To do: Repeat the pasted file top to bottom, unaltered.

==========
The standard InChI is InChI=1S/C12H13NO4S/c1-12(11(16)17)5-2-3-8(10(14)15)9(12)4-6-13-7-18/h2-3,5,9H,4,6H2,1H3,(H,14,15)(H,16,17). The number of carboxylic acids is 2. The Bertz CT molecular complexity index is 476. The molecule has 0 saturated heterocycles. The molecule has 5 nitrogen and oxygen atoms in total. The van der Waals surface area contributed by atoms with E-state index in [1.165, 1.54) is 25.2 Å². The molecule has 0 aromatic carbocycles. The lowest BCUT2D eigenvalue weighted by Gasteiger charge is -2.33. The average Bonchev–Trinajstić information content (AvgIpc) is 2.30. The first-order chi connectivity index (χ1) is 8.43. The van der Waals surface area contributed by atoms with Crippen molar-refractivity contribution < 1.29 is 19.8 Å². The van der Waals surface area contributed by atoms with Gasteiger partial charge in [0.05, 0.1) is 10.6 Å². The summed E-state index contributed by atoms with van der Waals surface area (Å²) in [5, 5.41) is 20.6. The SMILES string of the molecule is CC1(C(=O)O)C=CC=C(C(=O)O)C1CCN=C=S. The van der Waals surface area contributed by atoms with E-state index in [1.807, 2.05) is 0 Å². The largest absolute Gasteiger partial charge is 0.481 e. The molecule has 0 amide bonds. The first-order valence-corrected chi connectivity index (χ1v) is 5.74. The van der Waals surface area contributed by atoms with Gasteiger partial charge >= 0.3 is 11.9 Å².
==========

The standard InChI is InChI=1S/C12H13NO4S/c1-12(11(16)17)5-2-3-8(10(14)15)9(12)4-6-13-7-18/h2-3,5,9H,4,6H2,1H3,(H,14,15)(H,16,17). The number of carboxylic acids is 2. The Bertz CT molecular complexity index is 476. The molecule has 0 saturated heterocycles. The molecule has 5 nitrogen and oxygen atoms in total. The van der Waals surface area contributed by atoms with E-state index in [1.165, 1.54) is 25.2 Å². The molecule has 0 aromatic carbocycles. The lowest BCUT2D eigenvalue weighted by Gasteiger charge is -2.33. The average Bonchev–Trinajstić information content (AvgIpc) is 2.30. The first-order chi connectivity index (χ1) is 8.43. The van der Waals surface area contributed by atoms with Crippen molar-refractivity contribution < 1.29 is 19.8 Å². The van der Waals surface area contributed by atoms with Gasteiger partial charge in [0.05, 0.1) is 10.6 Å². The summed E-state index contributed by atoms with van der Waals surface area (Å²) in [5, 5.41) is 20.6. The SMILES string of the molecule is CC1(C(=O)O)C=CC=C(C(=O)O)C1CCN=C=S. The van der Waals surface area contributed by atoms with E-state index in [1.807, 2.05) is 0 Å². The largest absolute Gasteiger partial charge is 0.481 e. The molecule has 0 amide bonds. The first-order valence-corrected chi connectivity index (χ1v) is 5.74. The van der Waals surface area contributed by atoms with Gasteiger partial charge >= 0.3 is 11.9 Å².